You take another hit and then wham! you publish your first poem--and it feels good, really good. So you submit again, another poem in another journal and the high keeps coming back. You need more time to write more poems. You’re up late at night writing and submitting. And with each acceptance, you get your high back, but it’s not as good as the first time.
The feeling begins to wear off a little or maybe things are starting to feel "too easy," so you move from submitting to a community college journal to The Bellingham Review. You have to keep raising the bar, keep moving up the ladder to get that next great high. You submit to Prairie Schooner. You submit to the New Yorker. You submit to Poetry. You look back at the accomplishments that first made you happy, first made you feel successful and they seem small.
You publish a book and realize that even with a book, you're still yourself and you keep trying for that next high... You wake up at your desk and find yourself strung out on herbal tea covered in your own SASEs-- and there’s a bill from the post office you can’t explain, there are stacks of poems printed out on your printer and a post-it note that says, "Submit to Black Warrior" on your desk. You become that disco song, "More, More, More. How you do like it? How do you like it?...." Yes, you’re addicted.
I know how happy I feel with my little poetry accomplishments, with any sort of validation that comes my way. And I do think that our publications and accomplishments as poets should be celebrated. I even have a Success Chart (you can download one too if you want) to remind myself of little things I achieved when I'm having a bad day. I mean, anytime I can find a reason to have a party for myself, I do. But I do try to remind myself that my success as a poet cannot be written down on a resume, it's something greater than that.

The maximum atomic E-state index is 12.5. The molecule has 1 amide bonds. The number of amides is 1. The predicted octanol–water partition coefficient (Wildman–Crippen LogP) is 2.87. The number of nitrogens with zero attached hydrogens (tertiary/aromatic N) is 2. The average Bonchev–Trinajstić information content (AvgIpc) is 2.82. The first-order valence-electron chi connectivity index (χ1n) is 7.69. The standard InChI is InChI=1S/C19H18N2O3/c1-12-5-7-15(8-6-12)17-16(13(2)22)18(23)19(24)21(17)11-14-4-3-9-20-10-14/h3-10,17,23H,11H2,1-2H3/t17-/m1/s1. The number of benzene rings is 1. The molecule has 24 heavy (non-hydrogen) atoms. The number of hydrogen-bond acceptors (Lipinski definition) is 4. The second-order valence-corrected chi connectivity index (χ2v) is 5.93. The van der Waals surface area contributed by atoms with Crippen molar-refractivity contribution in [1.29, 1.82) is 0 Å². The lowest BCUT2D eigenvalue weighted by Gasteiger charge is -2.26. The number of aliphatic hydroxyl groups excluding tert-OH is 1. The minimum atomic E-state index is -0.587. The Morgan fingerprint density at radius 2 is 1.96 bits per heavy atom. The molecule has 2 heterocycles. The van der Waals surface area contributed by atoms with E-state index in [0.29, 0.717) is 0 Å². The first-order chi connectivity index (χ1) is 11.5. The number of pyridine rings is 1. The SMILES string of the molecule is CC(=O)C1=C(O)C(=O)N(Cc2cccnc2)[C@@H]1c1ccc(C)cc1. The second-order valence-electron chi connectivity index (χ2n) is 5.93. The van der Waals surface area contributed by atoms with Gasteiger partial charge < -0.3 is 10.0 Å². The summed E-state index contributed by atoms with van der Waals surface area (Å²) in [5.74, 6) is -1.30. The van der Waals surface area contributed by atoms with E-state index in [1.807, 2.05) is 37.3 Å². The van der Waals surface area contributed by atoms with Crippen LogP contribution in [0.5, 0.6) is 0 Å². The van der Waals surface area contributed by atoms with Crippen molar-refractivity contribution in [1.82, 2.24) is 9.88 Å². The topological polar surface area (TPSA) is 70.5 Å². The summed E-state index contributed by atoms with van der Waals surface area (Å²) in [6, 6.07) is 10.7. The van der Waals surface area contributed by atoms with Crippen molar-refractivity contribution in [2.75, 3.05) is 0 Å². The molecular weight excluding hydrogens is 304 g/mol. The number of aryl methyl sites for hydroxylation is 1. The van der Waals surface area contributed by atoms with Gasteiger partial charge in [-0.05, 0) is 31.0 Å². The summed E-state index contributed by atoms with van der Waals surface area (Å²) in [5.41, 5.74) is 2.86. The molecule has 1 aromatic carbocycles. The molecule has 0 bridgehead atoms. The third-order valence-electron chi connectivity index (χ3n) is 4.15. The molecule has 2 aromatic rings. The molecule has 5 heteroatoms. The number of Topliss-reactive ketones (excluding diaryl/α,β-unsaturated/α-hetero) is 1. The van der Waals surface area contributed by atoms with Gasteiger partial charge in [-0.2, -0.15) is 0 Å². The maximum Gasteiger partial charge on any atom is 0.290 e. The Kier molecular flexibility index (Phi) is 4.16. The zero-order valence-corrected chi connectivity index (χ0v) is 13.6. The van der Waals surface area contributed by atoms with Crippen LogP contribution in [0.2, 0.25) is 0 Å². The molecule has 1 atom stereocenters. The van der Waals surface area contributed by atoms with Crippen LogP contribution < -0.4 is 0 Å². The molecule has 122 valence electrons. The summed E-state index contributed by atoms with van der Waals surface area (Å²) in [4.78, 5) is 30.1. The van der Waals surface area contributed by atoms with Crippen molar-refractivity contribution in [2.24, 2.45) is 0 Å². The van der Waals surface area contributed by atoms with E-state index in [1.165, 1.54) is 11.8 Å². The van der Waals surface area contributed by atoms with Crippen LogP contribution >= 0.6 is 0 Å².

As a poet, I guess if I had to determine how success can be measured, it would be in how much we return to others. This can be through our poems or in person, over email, with a blog, on the phone, through a class/lecture, in a letter, in our books, as an editor. For me, a poet's success is based on his or her actions as a poet. And even if one is getting paid for any of the above, it still counts.
But I guess that's how I measure the success of any person (poet or not), not by what was achieved, but what they returned, not by what they have, but what they gave.
Maybe I'm thinking too much about this, but I know the things that I base my self-worth on or my “success” are by the number of people who see me as a friend and if I'm kinder more of the time than hurtful. Mostly though, I guess I base success on how the people closest to me see me. If in the end, my family can say that I did a pretty good job in their eyes, then I made it. The rest of it is bells and whistles, the rest of it is fringe on my already stylish suede skirt.
Of course, if the New Yorker calls, I'm running to the phone. . .